High yield bond financing for corporate M&A (excl. buyouts), meanwhile, followed a similar upward trajectory in the region, reaching €17.8 billion for the year—up 53% on 2020.
Many sellers hitting the markets at the time were still doing so cautiously, hoping to avoid entering an overcrowded market with a limited number of increasingly selective investors. A company considering a massive deal did not want to miss out on potential investors. Timing was and is everything.
These are valid concerns and shareholders have been patient so far, but corporates will not be able to sit on cash piles indefinitely. In addition to dividends and share buybacks, M&A will remain a key tool for deploying excess liquidity
Second half surge
Issuance linked to M&A activity picked up where the high volume of refinancing activity left off, keeping the market ticking over at a healthy clip to the end of the year. Borrowers came to market early in 2021 to pre-emptively refinance existing credits at the low prices available in the market.
With loan and bond pricing moving higher as the year progressed, however, appetite for refinancing ebbed. The fact that many borrowers had already done their business earlier in the year was a further contributor to this slowdown in demand.
M&A activity was an inevitable next step for companies seeking to divest, streamline their portfolios and focus on their core business. This benefitted M&A issuers that were able to gain more traction among syndicating banks and investors that had the bandwidth to consider new money opportunities.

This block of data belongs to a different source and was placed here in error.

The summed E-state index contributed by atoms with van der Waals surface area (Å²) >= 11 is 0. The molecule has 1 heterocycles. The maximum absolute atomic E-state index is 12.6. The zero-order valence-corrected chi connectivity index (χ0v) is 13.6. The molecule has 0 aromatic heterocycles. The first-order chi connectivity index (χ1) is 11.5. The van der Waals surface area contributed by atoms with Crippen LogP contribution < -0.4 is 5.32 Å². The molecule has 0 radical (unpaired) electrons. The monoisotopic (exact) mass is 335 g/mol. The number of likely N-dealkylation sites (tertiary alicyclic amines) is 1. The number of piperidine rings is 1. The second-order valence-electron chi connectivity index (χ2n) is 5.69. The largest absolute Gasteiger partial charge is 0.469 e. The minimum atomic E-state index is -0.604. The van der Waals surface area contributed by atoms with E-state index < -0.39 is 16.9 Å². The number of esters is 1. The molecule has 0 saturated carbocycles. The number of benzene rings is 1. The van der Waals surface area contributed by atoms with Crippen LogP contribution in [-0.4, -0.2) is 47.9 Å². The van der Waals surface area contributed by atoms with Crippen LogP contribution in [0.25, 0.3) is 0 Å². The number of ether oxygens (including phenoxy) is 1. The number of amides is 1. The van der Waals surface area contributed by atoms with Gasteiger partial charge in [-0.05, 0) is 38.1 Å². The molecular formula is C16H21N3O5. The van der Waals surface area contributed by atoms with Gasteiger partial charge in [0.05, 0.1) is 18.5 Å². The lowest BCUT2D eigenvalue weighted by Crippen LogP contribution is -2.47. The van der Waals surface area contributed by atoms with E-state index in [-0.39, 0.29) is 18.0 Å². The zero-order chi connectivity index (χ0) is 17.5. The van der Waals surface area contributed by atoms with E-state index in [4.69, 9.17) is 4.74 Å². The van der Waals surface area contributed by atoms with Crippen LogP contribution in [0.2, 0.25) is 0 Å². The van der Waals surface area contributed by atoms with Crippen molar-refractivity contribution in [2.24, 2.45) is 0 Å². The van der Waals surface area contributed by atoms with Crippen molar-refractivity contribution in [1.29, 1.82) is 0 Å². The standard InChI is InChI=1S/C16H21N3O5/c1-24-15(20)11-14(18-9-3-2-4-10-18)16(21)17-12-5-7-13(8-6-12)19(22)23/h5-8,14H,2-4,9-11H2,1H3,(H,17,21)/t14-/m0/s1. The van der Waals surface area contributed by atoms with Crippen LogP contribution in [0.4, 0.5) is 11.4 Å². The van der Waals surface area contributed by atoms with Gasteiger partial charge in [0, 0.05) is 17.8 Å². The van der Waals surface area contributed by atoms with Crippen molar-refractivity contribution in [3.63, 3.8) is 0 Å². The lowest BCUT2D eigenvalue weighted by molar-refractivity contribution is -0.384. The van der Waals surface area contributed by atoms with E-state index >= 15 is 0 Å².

Spain’s fourth-largest telecoms operator MÁSMÓVIL, for example, raised in excess of €2 billion from high yield bond markets to fund the acquisition of Basque rival Euskaltel, while pan-European healthcare group Cerba inked a €500 million package of secured and unsecured bonds to fund the purchase of clinical testing laboratory Lifebrain in October. French auto components supplier Faurecia, meanwhile, issued a five-year €1 billion sustainability-linked bond to fund its €6.7 billion purchase of German peer Hella.
Corporate cash piles
While corporates upped their M&A activity in 2021, strategic buyers remain somewhat cautious—many have not yet ventured to market. According to S&P Global, cash and other liquid instruments held by corporates globally climbed to a record US$6.84 trillion in 2021—45% higher than the pre-pandemic five-year average.1
Concerns around rising US and European COVID-19 case numbers due to the Omicron variant have seen corporates hang on to cash reserves, shielding themselves in the event of another round of restrictions.
At the same time, any rise in interest rates will be scrutinised by buyers and lenders alike, as it could impact deal activity significantly. If inflation continues to put pressure on margins and rates rise through the year, this burst of M&A activity may be dampened by the end of 2022.
These are valid concerns and shareholders have been patient so far, but corporates will not be able to sit on cash piles indefinitely. In addition to dividends and share buybacks, M&A will remain a key tool for deploying excess liquidity.
After a burst of activity in 2021, expect M&A markets to remain busy for the first half of the year at least, providing lenders with a strong pipeline of opportunities well into 2022.